The UK Government has announced proposals aimed at enhancing food labelling transparency, prioritising recognition for British farmers.

Defra has revealed plans to provide shoppers with more information about how and where their food originates from.

The main objective is to highlight more transparency on where food comes from and the methods of production used to get it there, allowing customers to choose foods that ‘align with their values’, according to Defra.

Key elements being considered throughout the consultation are ways to better illustrate origin labels, including how and where this information is placed on packaging and which products should be included in the review.

An example includes imported pork which is then cured in the UK and labelled with a Union Jack label on the packaging, new legislation seeks to make shoppers aware that the pig was imported.

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Two methods of delivery include using larger text to identify the country of origin or by locating the label on the front of packaging.

A ‘method of production’ is proposed to be required on chicken, pork and eggs featuring a mandatory five-tier welfare label for both domestic and imported products.

This would provide a visual chart between those that either drop below, meet, or exceed UK animal welfare regulations, as seen as one of the highest standards worldwide.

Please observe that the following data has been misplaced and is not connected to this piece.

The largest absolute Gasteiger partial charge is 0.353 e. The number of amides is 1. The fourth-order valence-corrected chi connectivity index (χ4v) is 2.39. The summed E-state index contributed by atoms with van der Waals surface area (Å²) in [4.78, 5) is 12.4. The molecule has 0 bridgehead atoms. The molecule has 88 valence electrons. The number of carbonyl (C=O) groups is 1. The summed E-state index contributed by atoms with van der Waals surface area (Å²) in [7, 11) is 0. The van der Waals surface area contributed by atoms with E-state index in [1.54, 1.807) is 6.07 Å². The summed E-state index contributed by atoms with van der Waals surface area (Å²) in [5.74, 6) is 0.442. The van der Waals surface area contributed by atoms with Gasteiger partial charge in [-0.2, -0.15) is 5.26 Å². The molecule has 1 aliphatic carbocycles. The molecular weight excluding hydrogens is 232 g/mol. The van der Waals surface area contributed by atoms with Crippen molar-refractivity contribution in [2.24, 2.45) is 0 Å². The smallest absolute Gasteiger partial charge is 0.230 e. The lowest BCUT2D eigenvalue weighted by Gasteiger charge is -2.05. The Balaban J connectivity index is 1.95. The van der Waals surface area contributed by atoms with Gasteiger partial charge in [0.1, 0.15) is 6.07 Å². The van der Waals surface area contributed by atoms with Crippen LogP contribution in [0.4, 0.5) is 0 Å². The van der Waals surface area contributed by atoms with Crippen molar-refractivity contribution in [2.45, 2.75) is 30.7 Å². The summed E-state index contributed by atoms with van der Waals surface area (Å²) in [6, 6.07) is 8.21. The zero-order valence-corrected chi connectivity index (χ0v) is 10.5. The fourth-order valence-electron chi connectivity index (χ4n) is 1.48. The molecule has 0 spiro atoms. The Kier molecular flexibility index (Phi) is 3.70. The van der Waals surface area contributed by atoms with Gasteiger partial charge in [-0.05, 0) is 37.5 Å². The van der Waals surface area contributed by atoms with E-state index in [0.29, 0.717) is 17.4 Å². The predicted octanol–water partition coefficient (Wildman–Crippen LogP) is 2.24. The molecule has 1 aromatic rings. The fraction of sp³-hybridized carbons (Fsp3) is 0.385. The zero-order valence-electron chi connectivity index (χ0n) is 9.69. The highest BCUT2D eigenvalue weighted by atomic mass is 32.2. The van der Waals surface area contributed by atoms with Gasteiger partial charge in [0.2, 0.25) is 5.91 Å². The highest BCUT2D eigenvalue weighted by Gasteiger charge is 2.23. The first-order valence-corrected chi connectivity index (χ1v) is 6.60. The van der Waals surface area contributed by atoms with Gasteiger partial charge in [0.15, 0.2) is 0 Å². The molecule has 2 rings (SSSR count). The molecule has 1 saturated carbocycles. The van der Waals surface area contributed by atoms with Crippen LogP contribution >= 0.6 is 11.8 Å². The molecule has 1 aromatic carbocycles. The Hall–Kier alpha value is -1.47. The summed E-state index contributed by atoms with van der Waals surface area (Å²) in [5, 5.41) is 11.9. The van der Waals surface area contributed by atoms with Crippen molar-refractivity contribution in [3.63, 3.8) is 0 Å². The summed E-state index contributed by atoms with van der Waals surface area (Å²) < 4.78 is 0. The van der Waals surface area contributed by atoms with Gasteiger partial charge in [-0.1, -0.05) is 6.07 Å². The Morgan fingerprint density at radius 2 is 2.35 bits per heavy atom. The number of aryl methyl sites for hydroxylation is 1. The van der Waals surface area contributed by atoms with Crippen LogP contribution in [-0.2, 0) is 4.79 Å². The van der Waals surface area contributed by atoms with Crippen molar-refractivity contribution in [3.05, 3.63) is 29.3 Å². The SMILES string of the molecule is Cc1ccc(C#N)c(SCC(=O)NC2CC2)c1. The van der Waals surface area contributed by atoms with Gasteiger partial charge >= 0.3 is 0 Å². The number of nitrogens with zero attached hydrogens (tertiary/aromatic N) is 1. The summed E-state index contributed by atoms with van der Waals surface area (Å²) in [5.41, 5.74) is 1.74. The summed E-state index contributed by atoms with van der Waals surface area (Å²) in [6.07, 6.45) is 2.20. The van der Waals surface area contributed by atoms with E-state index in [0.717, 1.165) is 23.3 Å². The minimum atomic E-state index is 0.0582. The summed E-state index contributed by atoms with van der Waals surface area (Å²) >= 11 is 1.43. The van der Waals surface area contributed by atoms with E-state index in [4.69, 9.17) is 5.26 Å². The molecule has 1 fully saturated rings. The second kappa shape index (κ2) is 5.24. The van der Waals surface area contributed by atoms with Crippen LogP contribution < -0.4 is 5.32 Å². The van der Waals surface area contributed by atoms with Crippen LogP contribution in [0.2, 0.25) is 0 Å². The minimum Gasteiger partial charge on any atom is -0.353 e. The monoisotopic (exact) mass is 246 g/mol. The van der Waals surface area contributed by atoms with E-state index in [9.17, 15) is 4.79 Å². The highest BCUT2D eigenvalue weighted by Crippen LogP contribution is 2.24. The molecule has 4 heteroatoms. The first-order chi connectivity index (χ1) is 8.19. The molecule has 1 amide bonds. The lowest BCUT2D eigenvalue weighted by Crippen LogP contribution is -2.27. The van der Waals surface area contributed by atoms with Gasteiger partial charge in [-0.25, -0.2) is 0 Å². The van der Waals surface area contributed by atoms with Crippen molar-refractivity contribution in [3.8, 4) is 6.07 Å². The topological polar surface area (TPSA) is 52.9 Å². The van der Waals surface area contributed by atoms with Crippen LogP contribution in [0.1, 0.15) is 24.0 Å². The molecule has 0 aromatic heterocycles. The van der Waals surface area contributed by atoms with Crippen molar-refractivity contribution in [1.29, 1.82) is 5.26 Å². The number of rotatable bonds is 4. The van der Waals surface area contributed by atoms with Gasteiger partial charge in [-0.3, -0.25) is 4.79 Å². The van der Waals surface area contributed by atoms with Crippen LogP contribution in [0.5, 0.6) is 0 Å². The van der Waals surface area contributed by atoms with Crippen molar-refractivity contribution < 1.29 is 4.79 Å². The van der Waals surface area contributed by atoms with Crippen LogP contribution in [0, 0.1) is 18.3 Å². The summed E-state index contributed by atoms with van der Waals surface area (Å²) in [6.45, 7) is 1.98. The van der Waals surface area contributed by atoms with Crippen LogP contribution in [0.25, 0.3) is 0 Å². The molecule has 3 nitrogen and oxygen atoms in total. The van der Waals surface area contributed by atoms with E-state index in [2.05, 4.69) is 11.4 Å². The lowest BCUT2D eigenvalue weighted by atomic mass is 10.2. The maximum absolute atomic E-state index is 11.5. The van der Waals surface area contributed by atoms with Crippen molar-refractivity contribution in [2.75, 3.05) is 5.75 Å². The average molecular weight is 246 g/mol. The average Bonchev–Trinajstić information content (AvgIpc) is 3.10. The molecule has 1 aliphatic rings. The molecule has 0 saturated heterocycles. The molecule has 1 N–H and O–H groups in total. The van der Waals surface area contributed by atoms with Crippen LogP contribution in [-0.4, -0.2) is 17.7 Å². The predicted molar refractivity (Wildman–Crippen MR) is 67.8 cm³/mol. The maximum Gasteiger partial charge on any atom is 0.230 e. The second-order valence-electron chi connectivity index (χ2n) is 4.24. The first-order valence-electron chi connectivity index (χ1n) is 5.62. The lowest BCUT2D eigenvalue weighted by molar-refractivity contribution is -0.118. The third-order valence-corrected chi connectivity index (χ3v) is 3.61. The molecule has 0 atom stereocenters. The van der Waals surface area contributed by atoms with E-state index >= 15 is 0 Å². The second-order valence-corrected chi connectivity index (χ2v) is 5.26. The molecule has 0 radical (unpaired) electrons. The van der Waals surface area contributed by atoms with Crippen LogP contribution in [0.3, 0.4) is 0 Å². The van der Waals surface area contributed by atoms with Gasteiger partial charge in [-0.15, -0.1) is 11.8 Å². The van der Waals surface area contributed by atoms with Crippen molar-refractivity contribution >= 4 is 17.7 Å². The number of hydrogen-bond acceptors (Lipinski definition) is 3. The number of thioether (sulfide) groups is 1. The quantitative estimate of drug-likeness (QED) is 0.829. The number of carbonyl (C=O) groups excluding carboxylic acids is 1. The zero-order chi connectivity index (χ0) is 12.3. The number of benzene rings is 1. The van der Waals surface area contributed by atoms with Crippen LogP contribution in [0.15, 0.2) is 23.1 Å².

Defra secretary Steve Barclay highlighted: “British consumers want to buy their produce, but too often products made to lower standards abroad aren’t clearly labelled to tell them apart.

“That is why I want to make labelling showing where and how food is produced fairer and easier to understand – empowering consumers to make informed choices and rewarding our British farmers.”

NFU Scotland president, Martin Kennedy, said: “NFUS has been calling for an improvement in the labelling of food for many months and welcome the launch of DEFRA’s consultation on food labelling.

Consumers in retail shops and hospitality often have little or no option to proactively choose domestic produce, particularly when some products are designed to look like they have been produced here when they have not. Whether you are a consumer, retailer, or working in food service, a clearer labelling system would help you make an informed and conscious choice about what you are purchasing.

“I also have no doubt that by improving food labelling, it would make it easier for all parts of the food chain to support domestic production and alongside effective quality assurance, it would also underpin the integrity of food. Crucially it is important that any changes to make food labelling clearer should not be restricted to retail but should cover hospitality, food service and catering also.

“We will review the consultation in detail and engage with our membership to inform our response ahead of the May 7 deadline.”